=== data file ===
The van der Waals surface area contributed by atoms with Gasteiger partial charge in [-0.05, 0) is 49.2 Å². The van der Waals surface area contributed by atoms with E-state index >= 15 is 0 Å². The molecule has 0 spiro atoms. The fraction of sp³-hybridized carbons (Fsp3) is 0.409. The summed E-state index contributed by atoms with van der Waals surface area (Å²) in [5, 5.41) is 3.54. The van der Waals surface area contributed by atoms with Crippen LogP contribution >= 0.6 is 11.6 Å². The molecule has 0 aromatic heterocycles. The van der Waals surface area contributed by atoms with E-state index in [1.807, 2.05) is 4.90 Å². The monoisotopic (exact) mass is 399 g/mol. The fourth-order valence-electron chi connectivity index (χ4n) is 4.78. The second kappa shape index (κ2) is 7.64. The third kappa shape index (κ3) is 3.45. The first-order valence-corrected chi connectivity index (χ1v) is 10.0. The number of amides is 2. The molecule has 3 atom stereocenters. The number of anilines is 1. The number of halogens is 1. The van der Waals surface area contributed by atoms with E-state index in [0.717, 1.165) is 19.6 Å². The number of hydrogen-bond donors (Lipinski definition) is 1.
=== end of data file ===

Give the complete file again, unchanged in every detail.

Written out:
The van der Waals surface area contributed by atoms with Gasteiger partial charge in [-0.05, 0) is 49.2 Å². The van der Waals surface area contributed by atoms with E-state index >= 15 is 0 Å². The molecule has 0 spiro atoms. The fraction of sp³-hybridized carbons (Fsp3) is 0.409. The summed E-state index contributed by atoms with van der Waals surface area (Å²) in [5, 5.41) is 3.54. The van der Waals surface area contributed by atoms with Crippen LogP contribution >= 0.6 is 11.6 Å². The molecule has 0 aromatic heterocycles. The van der Waals surface area contributed by atoms with E-state index in [1.807, 2.05) is 4.90 Å². The monoisotopic (exact) mass is 399 g/mol. The fourth-order valence-electron chi connectivity index (χ4n) is 4.78. The second kappa shape index (κ2) is 7.64. The third kappa shape index (κ3) is 3.45. The first-order valence-corrected chi connectivity index (χ1v) is 10.0. The number of amides is 2. The molecule has 3 atom stereocenters. The number of anilines is 1. The number of halogens is 1. The van der Waals surface area contributed by atoms with E-state index in [0.717, 1.165) is 19.6 Å². The number of hydrogen-bond donors (Lipinski definition) is 1.